The U.S. has long benefitted from its ability to issue “safe assets” to the rest of the world. These usually take the form of U.S. Treasury bonds, although there was a period before the 2008-09 global financial crisis when mortgage-backed securities with Triple A ratings were also used for this purpose. The inflow of foreign savings has offset the persistent current account deficits, and put downward pressure on interest rates. But what will happen if U.S. government bonds are no longer considered safe?
The word safe has been used to describe different aspects of financial securities. The U.S. government in the past was viewed as committed to meeting its debt obligations, although the political theater around Congressional passage of the federal debt limit has introduced a note of uncertainty. In an extreme case, the U.S., like other sovereign borrowers with their own currencies, has the ability to print dollars to make debt payments. However, there is also a constituency of U.S. bondholders who would vehemently object if they were paid in inflated dollars.
Safety has also been linked with liquidity. U.S. financial markets are deep and active. Moreover, there is little concern that the government will impose capital controls on these portfolio flows (although FDI is now being scrutinized to deny access to domestic technology). Therefore, foreign holders of U.S. Treasury bonds can be confident that they can sell their holdings without disrupting the bond markets and contributing to sudden declines in bond prices.
However, there has always been another implicit component of the safety feature of Treasury bonds. Bondholders expect that they can claim their assets whenever they need to use them. The decision by the U.S. and European governments to deny the Russian central bank access to its own reserves has shown that foreign holders of assets placed on deposit in the U.S. or the other G7 countries (Canada, France, Germany, Italy, France, United Kingdom) may not be able to use these assets at precisely the times when they are most needed. The Russian central bank had accumulated about $585 billion, but approximately half of that amount is no longer available. The central bank still has access to about $80 billion held in China and $29 billion at international institutions, as well as its holdings of gold. But the latter will be hard to convert to foreign currency if potential buyers are concerned about retaliatory sanctions.
The loss of access deprives the Russian central bank of foreign currency that could have helped the government deal with sanctions on its foreign trade. Moreover, the monetary authorities have not been able to use their reserves to halt the rapid decline in the ruble’s value. The other sanctions, therefore, will have a deep impact on the Russian economy. The Institute of International Finance has issued a forecast of a drop in its GDP of 15% in 2022 and another decline the following year.
The use of sanctions to cut off a central bank’s access to its own reserves raises questions concerning the structure of the international financial system. Other central banks will reassess their holdings and consider alternatives to how they are held. But what other country has safe and liquid capital markets that are not subject to capital controls and are not vulnerable to U.S. and European sanctions? The Chinese currency is used by some central banks, but it is doubtful that there will be a wide-spread transition from dollars to the renminbi.
Another concern has arisen regarding the ability of the U.S. government to meet its obligations. In order to satisfy a continued demand for safe assets, the government will need to continue to run budget deficits. But increases in the debt/GDP ratio leads to concerns about the creditworthiness of the government. This problem has been called a “new Triffin dilemma,” similar to the problem that emerged during the Bretton Woods era when the U.S. was pledged to be ready to exchange the dollar holdings of foreign central banks for gold. Economist Robert Triffin pointed out that the ability of the government to meet this obligation was threatened once the dollar liabilities of the U.S. exceeded its gold holdings. The “gold window” was finally shut in the summer of 1971 by President Richard Nixon.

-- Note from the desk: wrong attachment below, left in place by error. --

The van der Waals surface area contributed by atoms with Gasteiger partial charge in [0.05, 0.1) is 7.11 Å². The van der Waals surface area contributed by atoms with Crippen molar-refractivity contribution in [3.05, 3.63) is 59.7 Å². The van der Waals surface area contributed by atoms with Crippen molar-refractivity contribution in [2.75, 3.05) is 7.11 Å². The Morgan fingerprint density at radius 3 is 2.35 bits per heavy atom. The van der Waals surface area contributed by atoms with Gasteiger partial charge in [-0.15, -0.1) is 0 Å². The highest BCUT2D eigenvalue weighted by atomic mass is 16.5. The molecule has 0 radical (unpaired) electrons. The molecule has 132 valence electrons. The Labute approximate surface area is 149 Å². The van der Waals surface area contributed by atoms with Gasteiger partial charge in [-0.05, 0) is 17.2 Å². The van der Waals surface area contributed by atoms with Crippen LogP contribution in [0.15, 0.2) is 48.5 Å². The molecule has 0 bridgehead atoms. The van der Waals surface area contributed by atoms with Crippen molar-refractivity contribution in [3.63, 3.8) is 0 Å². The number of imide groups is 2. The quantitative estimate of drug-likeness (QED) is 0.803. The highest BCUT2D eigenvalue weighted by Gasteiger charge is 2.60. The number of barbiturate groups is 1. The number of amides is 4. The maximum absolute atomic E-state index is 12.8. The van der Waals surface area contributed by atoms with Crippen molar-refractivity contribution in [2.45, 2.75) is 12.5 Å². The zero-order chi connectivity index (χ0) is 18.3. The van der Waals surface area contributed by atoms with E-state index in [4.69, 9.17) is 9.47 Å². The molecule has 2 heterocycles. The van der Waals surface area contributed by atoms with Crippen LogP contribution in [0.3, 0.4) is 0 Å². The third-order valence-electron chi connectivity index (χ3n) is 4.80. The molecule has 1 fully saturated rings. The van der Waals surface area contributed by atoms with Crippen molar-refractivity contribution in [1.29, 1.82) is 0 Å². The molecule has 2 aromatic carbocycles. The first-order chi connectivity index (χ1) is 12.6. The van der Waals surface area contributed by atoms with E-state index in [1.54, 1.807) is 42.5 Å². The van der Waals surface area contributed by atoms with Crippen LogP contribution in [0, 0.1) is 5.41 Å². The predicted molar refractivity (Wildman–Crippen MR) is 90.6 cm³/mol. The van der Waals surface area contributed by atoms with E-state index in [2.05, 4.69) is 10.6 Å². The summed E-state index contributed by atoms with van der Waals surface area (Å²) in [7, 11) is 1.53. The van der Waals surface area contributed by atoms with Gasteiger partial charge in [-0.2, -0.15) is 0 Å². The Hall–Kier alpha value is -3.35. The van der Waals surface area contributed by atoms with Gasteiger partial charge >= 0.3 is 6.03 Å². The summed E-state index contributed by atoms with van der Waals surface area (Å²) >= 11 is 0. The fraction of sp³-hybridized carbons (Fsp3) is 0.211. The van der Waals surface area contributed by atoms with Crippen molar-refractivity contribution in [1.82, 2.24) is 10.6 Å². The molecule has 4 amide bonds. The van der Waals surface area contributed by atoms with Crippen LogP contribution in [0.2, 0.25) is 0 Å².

These long-term concerns are arising just as the market for U.S. Treasury bonds has entered a new phase. The combination of higher inflation and changes in the Federal Reserve’s policy stance have led to increases in the rate of return on U.S. Treasury bonds to about 2.5%. With an annual increase in the CPI minus food and energy of approximately 6%, that leaves the real rate at -3.5%. Several more increases in the Federal Funds Rate will be needed to raise the real rate to positive values.
A fall in the demand for U.S. Treasury bonds by foreign banks and private holders would contribute to lower bond prices and higher yields. All this could affect the Federal Reserve’s policy moves if the Fed thought that it needed to factor lower foreign demand for Treasury bonds into their projections. Moreover, a shift from U.S. bonds would affect the financial account of the U.S., and the ability to run current account deficits. The exchange rate would also be affected by such a transition.
None of these possible changes will take place in the short-run. Central bankers have more pressing concerns, such as the impact of higher food and fuel prices on domestic inflation rates, and foreign central bankers will focus on the changes in the Fed’s policies, as well as those of the European Central Bank. But the sanctions on the use of foreign reserve assets will surely lead to changes over time in the amounts of reserves held by central banks as well as their composition. The imposition of these measures may one day be seen as part of a wider change in the international financial system that marks the end of globalization as we have known it.